You’re grappling with the absurd in this book, especially in the impossible choices that corrupt systems seem to force — between speech and silence, action and inaction, cooperation and rebellion, us and them. The way you approach the subject reminds me a lot of metamodernism — this notion that what comes after the irony and detachment of postmodernism, and what could be a fitting response to existential absurdism and the deconstruction of ideology, might be to just accept absurdity as a precondition of living and then decide that you can seek out meaning anyway, as an assertion of human agency, as you suggest in one essay. The world is full of these impossible choices and overwhelming absurdity, but we can still speculate that things might get better, and we can still act as though they could. So what I wonder is, what does it matter to you to still find something to hope for in a world as absurd and as troubling as the one you write about in your book?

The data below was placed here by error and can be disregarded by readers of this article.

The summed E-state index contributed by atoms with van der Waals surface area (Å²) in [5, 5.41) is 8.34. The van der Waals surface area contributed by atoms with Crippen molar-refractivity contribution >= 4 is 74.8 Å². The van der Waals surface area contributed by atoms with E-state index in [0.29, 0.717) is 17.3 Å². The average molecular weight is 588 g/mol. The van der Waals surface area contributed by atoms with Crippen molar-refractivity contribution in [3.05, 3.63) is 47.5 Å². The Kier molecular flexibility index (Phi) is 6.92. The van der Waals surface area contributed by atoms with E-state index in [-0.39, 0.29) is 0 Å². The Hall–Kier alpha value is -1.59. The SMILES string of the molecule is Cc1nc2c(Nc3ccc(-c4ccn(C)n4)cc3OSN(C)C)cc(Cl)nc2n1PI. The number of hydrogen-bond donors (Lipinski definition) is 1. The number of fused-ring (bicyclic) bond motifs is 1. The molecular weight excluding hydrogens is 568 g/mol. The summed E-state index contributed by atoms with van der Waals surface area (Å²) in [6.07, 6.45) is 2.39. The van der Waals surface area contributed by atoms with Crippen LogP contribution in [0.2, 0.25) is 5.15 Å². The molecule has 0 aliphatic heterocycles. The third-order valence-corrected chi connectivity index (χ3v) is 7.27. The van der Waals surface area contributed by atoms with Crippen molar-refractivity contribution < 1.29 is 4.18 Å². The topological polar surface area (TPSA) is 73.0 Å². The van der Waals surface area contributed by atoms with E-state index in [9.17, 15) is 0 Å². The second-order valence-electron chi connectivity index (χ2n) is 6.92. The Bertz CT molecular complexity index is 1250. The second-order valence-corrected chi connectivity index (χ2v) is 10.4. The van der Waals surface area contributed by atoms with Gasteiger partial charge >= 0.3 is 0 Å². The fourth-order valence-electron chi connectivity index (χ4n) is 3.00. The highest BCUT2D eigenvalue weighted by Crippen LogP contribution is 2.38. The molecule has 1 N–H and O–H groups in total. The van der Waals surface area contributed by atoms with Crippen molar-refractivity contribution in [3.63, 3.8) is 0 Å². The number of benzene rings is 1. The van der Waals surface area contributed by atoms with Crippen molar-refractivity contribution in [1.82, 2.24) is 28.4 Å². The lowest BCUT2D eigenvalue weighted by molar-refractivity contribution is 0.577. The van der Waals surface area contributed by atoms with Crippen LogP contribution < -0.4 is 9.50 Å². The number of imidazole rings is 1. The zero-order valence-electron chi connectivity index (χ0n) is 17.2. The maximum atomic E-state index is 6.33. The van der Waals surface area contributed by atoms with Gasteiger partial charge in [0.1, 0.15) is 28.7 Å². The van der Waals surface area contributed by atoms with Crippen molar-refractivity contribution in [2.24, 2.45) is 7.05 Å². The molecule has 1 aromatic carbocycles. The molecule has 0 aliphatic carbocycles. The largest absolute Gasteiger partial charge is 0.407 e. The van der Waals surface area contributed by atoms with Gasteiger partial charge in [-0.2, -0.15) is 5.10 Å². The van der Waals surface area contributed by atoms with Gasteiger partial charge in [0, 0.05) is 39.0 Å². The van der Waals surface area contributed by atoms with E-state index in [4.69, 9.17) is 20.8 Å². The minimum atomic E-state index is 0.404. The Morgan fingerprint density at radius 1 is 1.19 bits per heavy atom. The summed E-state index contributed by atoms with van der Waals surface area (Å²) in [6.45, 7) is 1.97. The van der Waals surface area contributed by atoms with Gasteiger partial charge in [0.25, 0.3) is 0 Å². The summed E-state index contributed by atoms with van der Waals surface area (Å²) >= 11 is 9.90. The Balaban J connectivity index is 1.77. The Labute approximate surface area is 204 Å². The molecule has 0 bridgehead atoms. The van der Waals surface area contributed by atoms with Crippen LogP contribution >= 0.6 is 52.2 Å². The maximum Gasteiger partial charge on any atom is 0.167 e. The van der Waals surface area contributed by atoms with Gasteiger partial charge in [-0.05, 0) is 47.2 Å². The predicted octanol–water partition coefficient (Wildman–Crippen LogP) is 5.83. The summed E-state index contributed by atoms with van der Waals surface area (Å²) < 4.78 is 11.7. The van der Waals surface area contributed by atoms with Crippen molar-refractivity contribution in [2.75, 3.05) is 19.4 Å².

This makes a lot of sense to me. This is a spoiler alert, but the book ends in a similar place to where it began. Revolution is a circular word. But what gives me hope is that I think the narrator has changed so much over the course of the essays. She is hopeful at the end, and her hope is rooted in a refreshed and sincere optimism because she is different and has learned things. I guess I just really love the idea that irony and sincerity don’t have to be mutually exclusive.
Maybe it’s a generational thing. Not to reduce it to pop culture, but as a shorthand — we grew up in the post-Simpsons generation. Instead we have shows like Parks and Recreation, which tend to be ironic about systems and sincere about people.
Yes, I think that’s super important. I think the narrator comes to that. And systems being everything — mythology, national identity — she wants to be cynical about those things. But there’s sincere hope about art, and there’s sincere hope about people.
John Dixon Mirisola is a Boston-based writer and editor. He holds an MFA in Creative Writing from the University of California, Riverside, and is currently working on a novel.